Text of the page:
This isn’t the first time Seth Clark has shown work at Chautauqua’s art galleries.
Three years ago, his work was featured in the Visual Arts at Chautauqua Institution show “Homeward Bound: An American Pictoral.” Guest critic Howard Halle wrote that Clark’s art examined “ruins from the present, picturing buildings and details of walls left wrecked and ravaged by disaster or neglect. Exposed, collapsing frameworks and sagging expanses of drywall mark the spots on a map that chart the emotional fallout from such places as post-Katrina New Orleans or post-crash Detroit.”
Clark’s new solo show, “Barnscapes,” will have its opening reception from 3 to 5 p.m. Wednesday in the Bellowe Family Gallery of Strohl Art Center. In it, Clark’s collage and sculpture pieces focus again on “ruins of the present,” only now their concern is rural rather than urban.
Clark, who grew up in Seekonk, Massachusetts, has long been interested in deteriorating architecture, including that of rural places. His own hometown area was once mostly farmland.
“It’s pretty developed now, but I’ve always lived around an old Americana landscape,” Clark said.
It’s out in that Americana landscape that Clark has seen so many dilapidated farm buildings, examples of “profound, beautiful architecture,” he said. Attempting to preserve the history of these buildings, Clark said, lends his work a “definite seriousness.”
“But I think a lot of people find beauty in it as well,” he said. “Buildings go through a process of decay much like we do as humans and so, I think I certainly look at them as sad but also, I guess I find it a little comforting as well.”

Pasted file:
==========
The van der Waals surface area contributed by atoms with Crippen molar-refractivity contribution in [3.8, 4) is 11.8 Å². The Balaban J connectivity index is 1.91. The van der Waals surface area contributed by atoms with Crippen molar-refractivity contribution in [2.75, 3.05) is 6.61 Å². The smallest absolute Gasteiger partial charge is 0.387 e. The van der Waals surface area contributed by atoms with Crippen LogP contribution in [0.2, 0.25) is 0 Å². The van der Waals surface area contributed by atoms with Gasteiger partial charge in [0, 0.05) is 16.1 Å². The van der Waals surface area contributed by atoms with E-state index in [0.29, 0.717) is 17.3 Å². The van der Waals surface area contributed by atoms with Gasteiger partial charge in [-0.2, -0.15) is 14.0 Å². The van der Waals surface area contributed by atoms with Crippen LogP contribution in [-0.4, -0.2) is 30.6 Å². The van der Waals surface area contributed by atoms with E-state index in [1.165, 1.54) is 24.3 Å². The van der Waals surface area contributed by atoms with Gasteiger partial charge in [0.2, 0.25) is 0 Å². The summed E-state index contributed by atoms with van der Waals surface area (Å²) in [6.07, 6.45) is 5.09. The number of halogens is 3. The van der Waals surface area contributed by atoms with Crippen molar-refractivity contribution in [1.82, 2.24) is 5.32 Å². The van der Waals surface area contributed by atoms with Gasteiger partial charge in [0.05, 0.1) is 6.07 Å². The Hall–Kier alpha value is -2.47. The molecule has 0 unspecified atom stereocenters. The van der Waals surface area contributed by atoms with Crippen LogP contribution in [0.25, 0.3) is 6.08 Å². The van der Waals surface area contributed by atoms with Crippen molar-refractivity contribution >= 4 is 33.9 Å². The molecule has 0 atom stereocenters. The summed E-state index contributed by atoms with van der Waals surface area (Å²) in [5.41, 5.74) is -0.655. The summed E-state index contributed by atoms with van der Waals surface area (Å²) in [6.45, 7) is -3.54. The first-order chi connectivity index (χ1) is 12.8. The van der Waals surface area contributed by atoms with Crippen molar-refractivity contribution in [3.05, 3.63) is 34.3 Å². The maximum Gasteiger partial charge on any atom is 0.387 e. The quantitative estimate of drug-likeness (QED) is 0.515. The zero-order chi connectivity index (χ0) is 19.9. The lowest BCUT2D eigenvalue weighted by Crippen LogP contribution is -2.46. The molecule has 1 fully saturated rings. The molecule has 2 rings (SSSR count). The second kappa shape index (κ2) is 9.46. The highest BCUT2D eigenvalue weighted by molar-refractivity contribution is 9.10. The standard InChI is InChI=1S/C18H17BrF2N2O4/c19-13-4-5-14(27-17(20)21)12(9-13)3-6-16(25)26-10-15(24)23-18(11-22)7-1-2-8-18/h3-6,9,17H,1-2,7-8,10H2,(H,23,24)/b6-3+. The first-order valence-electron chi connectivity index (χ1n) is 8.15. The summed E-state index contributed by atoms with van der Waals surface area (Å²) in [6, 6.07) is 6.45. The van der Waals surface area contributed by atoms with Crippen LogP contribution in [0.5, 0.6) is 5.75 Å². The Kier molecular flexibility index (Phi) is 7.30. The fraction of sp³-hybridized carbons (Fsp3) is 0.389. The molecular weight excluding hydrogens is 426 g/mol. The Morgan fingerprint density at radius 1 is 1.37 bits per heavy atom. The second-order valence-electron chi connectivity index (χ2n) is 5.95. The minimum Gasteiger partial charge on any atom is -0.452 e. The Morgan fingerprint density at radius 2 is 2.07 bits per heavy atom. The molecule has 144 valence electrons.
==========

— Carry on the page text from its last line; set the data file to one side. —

For “Barnscapes,” Clark created both collage and sculpture pieces. The collages are a mixture of store-bought paper and found paper scraps. Clark uses paper in plain, solid colors and glues it down strip by strip, also incorporating charcoal, pastel, acrylic and graphite. The sculptures, a few that represent upside-down barn rooftops and another in the shape of a silo, are built from balsa and basswood.
For both collages and sculptures, Clark works from photographs. He takes some photos himself, but fans of his work also send pictures of buildings that remind them of his collage. Clark uses these photos as references, sometimes combining several into a digital collage, like a rough sketch before he begins the actual piece.
For these digital rough drafts, Clark’s design background comes in handy. He earned his B.F.A. in graphic design from the Rhode Island School of Design and worked for several years as a designer in Pittsburgh. It wasn’t until about three years ago that art became Clark’s full-time job.
“I think I always wanted to be an artist,” he said. “I was getting off the computer and using my hands as much as I could with design, but it was never enough, so I was always producing art and trying to have exhibitions.”
Delving into art just made sense. In addition to doing his own work, Clark is a studio director for the nonprofit Radiant Hall, which provides affordable studio space for artists. Several artists with studio spaces there, like Nicole Renee Ryan and Gavin Benjamin, have also had their work shown at Chautauqua. That’s where Clark’s studio is as well – and it’s only fitting that Radiant Hall, in Pittsburgh’s Lawrenceville neighborhood, is a repurposed building. Formerly a Polish social hall, the building was constructed in the 1930s.
Clark would like to see more renovation and repurposing of old architecture, since there’s such an “overwhelming” number of buildings in need of repair.
“Even in a city, I think it feels even more overwhelming, where you have all this big and abandoned property, and you have a lot of people who are homeless,” he said. “There’s so much renovation and new money coming into the city, and they’re just tearing down houses rather than trying to preserve the old architecture and what was here, sort of putting up cookie-cutter condos and apartments all over the place.”
One bright side to the sheer number of buildings in disrepair could be that Clark won’t run out of inspiration any time soon.
“I’ve been working with this subject matter for so long and still haven’t gotten bored of it,” he said. “There’s certainly a lot to draw from, wherever I go.”